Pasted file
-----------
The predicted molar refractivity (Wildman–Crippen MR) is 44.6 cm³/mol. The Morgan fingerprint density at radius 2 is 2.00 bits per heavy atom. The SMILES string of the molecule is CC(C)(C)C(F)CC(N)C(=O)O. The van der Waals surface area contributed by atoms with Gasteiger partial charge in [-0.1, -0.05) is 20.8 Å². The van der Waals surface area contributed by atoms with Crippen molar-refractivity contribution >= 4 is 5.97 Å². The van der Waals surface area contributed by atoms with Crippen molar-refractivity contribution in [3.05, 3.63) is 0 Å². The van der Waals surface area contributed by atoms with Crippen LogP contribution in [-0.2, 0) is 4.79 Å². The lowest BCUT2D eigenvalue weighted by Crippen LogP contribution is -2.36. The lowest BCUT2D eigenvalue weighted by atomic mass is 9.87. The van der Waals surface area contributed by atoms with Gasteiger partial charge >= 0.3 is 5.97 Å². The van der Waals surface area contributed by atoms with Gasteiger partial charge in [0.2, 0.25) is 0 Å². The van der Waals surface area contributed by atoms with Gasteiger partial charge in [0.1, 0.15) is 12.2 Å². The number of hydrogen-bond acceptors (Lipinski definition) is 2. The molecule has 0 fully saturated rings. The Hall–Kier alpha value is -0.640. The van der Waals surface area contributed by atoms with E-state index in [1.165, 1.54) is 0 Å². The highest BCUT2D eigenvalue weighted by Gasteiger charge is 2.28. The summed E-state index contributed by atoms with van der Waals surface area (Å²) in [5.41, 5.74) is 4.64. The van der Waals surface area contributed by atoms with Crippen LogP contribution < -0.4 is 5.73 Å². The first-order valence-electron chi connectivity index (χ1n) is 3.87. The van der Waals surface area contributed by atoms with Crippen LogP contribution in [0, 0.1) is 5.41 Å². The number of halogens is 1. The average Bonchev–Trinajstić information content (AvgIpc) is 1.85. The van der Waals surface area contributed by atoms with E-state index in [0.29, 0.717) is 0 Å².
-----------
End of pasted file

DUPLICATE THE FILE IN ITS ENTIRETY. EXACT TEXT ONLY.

The predicted molar refractivity (Wildman–Crippen MR) is 44.6 cm³/mol. The Morgan fingerprint density at radius 2 is 2.00 bits per heavy atom. The SMILES string of the molecule is CC(C)(C)C(F)CC(N)C(=O)O. The van der Waals surface area contributed by atoms with Gasteiger partial charge in [-0.1, -0.05) is 20.8 Å². The van der Waals surface area contributed by atoms with Crippen molar-refractivity contribution >= 4 is 5.97 Å². The van der Waals surface area contributed by atoms with Crippen molar-refractivity contribution in [3.05, 3.63) is 0 Å². The van der Waals surface area contributed by atoms with Crippen LogP contribution in [-0.2, 0) is 4.79 Å². The lowest BCUT2D eigenvalue weighted by Crippen LogP contribution is -2.36. The lowest BCUT2D eigenvalue weighted by atomic mass is 9.87. The van der Waals surface area contributed by atoms with Gasteiger partial charge >= 0.3 is 5.97 Å². The van der Waals surface area contributed by atoms with Gasteiger partial charge in [0.2, 0.25) is 0 Å². The van der Waals surface area contributed by atoms with Gasteiger partial charge in [0.1, 0.15) is 12.2 Å². The number of hydrogen-bond acceptors (Lipinski definition) is 2. The molecule has 0 fully saturated rings. The Hall–Kier alpha value is -0.640. The van der Waals surface area contributed by atoms with E-state index in [1.165, 1.54) is 0 Å². The highest BCUT2D eigenvalue weighted by Gasteiger charge is 2.28. The summed E-state index contributed by atoms with van der Waals surface area (Å²) in [5.41, 5.74) is 4.64. The van der Waals surface area contributed by atoms with Crippen LogP contribution < -0.4 is 5.73 Å². The first-order valence-electron chi connectivity index (χ1n) is 3.87. The van der Waals surface area contributed by atoms with Crippen LogP contribution in [0, 0.1) is 5.41 Å². The number of halogens is 1. The average Bonchev–Trinajstić information content (AvgIpc) is 1.85. The van der Waals surface area contributed by atoms with E-state index in [0.29, 0.717) is 0 Å².